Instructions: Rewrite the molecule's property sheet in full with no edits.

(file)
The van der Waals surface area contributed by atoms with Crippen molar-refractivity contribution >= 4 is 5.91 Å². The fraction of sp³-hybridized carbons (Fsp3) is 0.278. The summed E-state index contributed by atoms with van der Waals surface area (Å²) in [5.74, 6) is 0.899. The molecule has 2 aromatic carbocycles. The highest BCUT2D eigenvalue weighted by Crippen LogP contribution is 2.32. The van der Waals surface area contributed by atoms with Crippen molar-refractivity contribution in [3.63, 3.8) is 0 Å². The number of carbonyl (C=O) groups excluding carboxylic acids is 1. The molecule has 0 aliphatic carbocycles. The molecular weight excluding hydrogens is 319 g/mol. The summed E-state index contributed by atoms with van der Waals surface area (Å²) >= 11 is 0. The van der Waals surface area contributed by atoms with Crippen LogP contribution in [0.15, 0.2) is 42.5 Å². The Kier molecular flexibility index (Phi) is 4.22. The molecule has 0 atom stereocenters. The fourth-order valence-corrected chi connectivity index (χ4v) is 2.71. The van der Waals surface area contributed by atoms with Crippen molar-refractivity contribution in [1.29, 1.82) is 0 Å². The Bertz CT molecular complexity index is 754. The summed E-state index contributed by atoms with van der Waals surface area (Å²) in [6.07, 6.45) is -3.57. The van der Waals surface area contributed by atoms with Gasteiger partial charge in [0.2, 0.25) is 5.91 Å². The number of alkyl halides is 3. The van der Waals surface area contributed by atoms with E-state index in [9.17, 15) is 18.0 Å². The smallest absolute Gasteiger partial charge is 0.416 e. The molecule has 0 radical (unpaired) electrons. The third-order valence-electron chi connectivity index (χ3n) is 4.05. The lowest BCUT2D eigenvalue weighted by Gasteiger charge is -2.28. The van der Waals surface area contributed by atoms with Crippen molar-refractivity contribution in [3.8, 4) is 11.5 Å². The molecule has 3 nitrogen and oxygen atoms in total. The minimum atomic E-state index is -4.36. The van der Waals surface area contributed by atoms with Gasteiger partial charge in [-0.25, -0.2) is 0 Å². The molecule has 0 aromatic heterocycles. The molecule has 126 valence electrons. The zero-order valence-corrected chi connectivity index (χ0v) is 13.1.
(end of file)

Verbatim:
The van der Waals surface area contributed by atoms with Crippen molar-refractivity contribution >= 4 is 5.91 Å². The fraction of sp³-hybridized carbons (Fsp3) is 0.278. The summed E-state index contributed by atoms with van der Waals surface area (Å²) in [5.74, 6) is 0.899. The molecule has 2 aromatic carbocycles. The highest BCUT2D eigenvalue weighted by Crippen LogP contribution is 2.32. The van der Waals surface area contributed by atoms with Crippen molar-refractivity contribution in [3.63, 3.8) is 0 Å². The number of carbonyl (C=O) groups excluding carboxylic acids is 1. The molecule has 0 aliphatic carbocycles. The molecular weight excluding hydrogens is 319 g/mol. The summed E-state index contributed by atoms with van der Waals surface area (Å²) >= 11 is 0. The van der Waals surface area contributed by atoms with Crippen LogP contribution in [0.15, 0.2) is 42.5 Å². The Kier molecular flexibility index (Phi) is 4.22. The molecule has 0 atom stereocenters. The fourth-order valence-corrected chi connectivity index (χ4v) is 2.71. The van der Waals surface area contributed by atoms with Crippen molar-refractivity contribution in [1.29, 1.82) is 0 Å². The Bertz CT molecular complexity index is 754. The summed E-state index contributed by atoms with van der Waals surface area (Å²) in [6.07, 6.45) is -3.57. The van der Waals surface area contributed by atoms with Gasteiger partial charge in [0.2, 0.25) is 5.91 Å². The number of alkyl halides is 3. The van der Waals surface area contributed by atoms with E-state index in [9.17, 15) is 18.0 Å². The smallest absolute Gasteiger partial charge is 0.416 e. The molecule has 0 radical (unpaired) electrons. The third-order valence-electron chi connectivity index (χ3n) is 4.05. The lowest BCUT2D eigenvalue weighted by Gasteiger charge is -2.28. The van der Waals surface area contributed by atoms with Crippen molar-refractivity contribution in [3.8, 4) is 11.5 Å². The molecule has 3 nitrogen and oxygen atoms in total. The minimum atomic E-state index is -4.36. The van der Waals surface area contributed by atoms with Gasteiger partial charge in [-0.25, -0.2) is 0 Å². The molecule has 0 aromatic heterocycles. The molecule has 126 valence electrons. The zero-order valence-corrected chi connectivity index (χ0v) is 13.1.